An Upstate child-care facility linked to at least 11 cases of E. coli over the past month was cleared to re-open this week, state health officials said.
Until Saturday, eight cases of the bacterial infection had been confirmed. The three latest cases to be identified occurred in people who had been sick in May or who never had symptoms of E. coli, according to the state Department of Health and Environmental Control.
Since there was no evidence of continued transmission of the infection, and no new illnesses since June 1, DHEC cleared The Learning Vine in Greenwood to reopen on Monday.
The incidents unfolded on May 18, when DHEC was notified that a case of E. coli had been confirmed in someone associated with the facility. On May 29, it learned of a case ofhemolytic uremic syndrome, or HUS, which is a potentially fatal complication of E. coli, which also was connected to the facility.
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The Greenwood County Coroner’s Office confirmed that a child in the county had died of HUS.
And by June 7, seven cases of E. coli — two resulting in hospitalizations — were confirmed among people at the facility and their family members, a number that was increased to eight the next day.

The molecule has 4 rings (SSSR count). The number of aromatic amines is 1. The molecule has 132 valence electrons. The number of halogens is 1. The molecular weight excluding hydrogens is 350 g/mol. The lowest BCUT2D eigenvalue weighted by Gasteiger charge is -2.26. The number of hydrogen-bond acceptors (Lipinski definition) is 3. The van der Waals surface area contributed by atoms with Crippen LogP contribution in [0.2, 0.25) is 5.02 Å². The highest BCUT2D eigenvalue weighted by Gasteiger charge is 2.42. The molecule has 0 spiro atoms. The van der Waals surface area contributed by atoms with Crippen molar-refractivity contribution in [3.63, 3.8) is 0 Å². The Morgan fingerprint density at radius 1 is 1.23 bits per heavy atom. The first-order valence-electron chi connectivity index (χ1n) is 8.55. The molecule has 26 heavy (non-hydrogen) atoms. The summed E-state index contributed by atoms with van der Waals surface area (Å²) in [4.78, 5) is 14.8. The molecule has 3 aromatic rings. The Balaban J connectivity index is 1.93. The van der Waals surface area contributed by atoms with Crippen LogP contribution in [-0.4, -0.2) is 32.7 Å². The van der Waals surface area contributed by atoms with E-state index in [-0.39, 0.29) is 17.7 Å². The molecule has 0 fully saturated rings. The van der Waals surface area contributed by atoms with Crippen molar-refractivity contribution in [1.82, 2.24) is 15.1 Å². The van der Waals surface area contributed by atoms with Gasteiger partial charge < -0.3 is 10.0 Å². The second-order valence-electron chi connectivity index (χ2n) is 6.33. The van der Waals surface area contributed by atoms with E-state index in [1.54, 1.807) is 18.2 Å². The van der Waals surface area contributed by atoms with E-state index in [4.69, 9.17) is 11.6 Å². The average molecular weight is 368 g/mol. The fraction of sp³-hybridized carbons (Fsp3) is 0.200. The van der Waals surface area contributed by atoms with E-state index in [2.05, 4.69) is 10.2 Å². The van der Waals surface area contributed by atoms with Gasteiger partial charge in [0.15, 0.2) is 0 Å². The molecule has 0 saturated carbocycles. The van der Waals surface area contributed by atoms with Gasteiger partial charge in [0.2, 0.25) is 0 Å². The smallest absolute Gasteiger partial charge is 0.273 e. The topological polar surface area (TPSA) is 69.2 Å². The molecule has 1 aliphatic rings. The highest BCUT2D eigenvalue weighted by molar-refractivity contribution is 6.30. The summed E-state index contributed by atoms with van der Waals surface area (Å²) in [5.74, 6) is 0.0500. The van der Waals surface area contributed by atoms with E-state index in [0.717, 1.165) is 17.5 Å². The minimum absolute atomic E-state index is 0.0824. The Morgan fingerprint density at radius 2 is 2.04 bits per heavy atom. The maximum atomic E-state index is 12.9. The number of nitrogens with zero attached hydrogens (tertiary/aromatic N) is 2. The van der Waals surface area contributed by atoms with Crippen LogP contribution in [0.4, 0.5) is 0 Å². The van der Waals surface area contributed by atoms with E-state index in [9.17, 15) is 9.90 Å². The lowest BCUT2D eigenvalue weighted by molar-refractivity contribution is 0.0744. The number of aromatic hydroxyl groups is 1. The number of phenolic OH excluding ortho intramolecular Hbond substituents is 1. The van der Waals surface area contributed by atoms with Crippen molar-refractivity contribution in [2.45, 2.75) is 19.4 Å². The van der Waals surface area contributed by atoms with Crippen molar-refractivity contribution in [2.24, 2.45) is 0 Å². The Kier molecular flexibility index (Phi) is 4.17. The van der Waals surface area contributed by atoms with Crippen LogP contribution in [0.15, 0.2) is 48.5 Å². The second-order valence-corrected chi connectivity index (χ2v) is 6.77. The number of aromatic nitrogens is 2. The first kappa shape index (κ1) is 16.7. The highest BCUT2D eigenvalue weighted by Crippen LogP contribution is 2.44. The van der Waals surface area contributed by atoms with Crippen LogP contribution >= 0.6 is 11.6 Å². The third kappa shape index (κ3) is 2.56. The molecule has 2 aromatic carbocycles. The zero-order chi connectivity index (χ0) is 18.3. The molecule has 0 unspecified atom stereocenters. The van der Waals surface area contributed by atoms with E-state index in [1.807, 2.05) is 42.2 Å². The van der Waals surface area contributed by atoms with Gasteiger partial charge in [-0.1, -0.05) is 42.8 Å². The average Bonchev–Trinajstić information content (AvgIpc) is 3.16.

The agency subsequently learned about multiple individuals who had been sick as early asMay 1.
DHEC won’t discuss any of the cases citing confidentiality concerns.
E. coli symptoms can include severe stomach cramps, often bloody diarrhea, and vomiting, according to the U.S. Centers for Disease Control and Prevention. While most people improve in five to seven days, up to 10 percent go on to develop a condition calledhemolytic uremic syndrome, which can lead to permanent damage or death.
While anyone can be infected with E. coli, young children and the elderly are most at risk for serious complications, CDC reports.
People can be infected after ingesting food or liquids contaminated with trace amounts of human or animal feces, CDC reports.
Infection also can occur after someone comes into contact with the feces of infected people, such as by changing diapers, and by consuming food prepared by people who didn’t wash their hands well after using the bathroom.
A DHEC investigation is ongoing.